Himself being one of the greatest poets of India, Rabindranath Tagore’s study of the Ramayana and the Mahabharata is sure to be interesting to the readers of our time. A creative artist of the highest order Rabindranath shows rare insight in assessing the historical, literary as well as the moral and ethical significance of these epics. Like his innumerable predecessors in Bengali and other Indian languages Rabindranath also drew inspiration from them and recreated some of the characters and situations interpreting them in his own way.
My attempt in these two articles has been threefold: to examine Tagore’s opinions and ideas about the origins of Valmiki Ramayana and Vyasa Mahabharata; to analyse the literary assessment made by Rabindranath and thirdly to examine the nature of Rabindranath’s adoption from the epics in respect of his own creation.
Rabindranath’s works are mostly in Bengali and hence the quotations taken from his works had to be translated into English. Although those passages have been suitably spaced no quotation mark has been used for obvious reasons.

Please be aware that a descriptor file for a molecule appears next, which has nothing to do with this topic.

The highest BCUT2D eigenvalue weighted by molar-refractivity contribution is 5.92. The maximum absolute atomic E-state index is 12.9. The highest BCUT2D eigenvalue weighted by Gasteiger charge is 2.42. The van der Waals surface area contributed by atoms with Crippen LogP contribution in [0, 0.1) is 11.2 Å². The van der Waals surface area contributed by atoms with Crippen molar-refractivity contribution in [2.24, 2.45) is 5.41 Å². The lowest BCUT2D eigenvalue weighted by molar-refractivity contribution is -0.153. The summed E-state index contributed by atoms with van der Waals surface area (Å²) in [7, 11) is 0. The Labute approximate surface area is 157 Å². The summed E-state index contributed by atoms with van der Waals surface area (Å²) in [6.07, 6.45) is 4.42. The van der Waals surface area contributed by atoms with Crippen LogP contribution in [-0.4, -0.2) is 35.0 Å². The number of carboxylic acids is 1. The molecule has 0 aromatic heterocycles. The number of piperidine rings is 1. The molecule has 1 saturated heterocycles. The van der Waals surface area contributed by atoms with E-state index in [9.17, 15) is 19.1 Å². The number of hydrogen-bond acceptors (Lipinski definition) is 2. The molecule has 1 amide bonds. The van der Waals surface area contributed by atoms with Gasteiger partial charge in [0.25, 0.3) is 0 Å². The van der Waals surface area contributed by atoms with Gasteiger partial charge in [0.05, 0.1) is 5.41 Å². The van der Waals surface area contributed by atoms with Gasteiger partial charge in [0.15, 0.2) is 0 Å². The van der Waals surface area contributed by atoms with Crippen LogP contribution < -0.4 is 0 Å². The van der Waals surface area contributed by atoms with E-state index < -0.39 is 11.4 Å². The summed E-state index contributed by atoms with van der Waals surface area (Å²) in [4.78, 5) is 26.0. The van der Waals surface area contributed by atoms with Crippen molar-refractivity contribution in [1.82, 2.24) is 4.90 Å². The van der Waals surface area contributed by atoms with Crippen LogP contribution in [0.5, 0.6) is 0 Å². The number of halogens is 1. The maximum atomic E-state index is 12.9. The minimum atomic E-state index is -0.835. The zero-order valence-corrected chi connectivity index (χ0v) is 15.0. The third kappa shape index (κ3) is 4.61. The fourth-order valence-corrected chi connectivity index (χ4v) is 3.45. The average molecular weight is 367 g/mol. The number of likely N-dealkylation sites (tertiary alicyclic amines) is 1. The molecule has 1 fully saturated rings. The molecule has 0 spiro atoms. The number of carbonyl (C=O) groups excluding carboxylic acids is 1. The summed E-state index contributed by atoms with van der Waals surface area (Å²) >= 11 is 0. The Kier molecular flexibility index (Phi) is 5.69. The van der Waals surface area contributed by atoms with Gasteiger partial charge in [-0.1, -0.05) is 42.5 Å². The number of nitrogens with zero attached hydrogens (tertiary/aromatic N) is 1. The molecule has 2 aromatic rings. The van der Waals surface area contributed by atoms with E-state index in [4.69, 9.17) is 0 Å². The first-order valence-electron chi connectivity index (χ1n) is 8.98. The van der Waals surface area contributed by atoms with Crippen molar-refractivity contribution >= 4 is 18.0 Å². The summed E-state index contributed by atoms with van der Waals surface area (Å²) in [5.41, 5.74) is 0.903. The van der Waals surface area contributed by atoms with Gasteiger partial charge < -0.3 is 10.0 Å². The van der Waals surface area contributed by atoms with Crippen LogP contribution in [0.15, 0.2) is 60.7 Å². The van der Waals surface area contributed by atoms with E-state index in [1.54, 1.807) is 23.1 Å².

I am indebted to my friends Sri Dwijadas Bandyopadhyaya of Rabindra Bhavan and Dr Jiban Krishna Bandyopadhyaya of the English Department, both of Visva Bharati for their untiring help for preparing the manuscripts in the present from. I especially thank the former for his zeal and meticulous appreciation of these papers. Dr Bhavasankar Mukhopadhyaya, Research Associate, of the Sanskrit Department, has kindly checked the Sanskrit texts quoted in these papers. The final checking of the proof was done by Dr. Bibekananda Banerjee, the manuscript department of the Asiatic Society.
Last but not the least, it is due to the inspiration of Dr Chandan Roychaudhuri, General Secretary, Asiatic Society that the publication of this slim volume has been possible and for this I am grateful to him.
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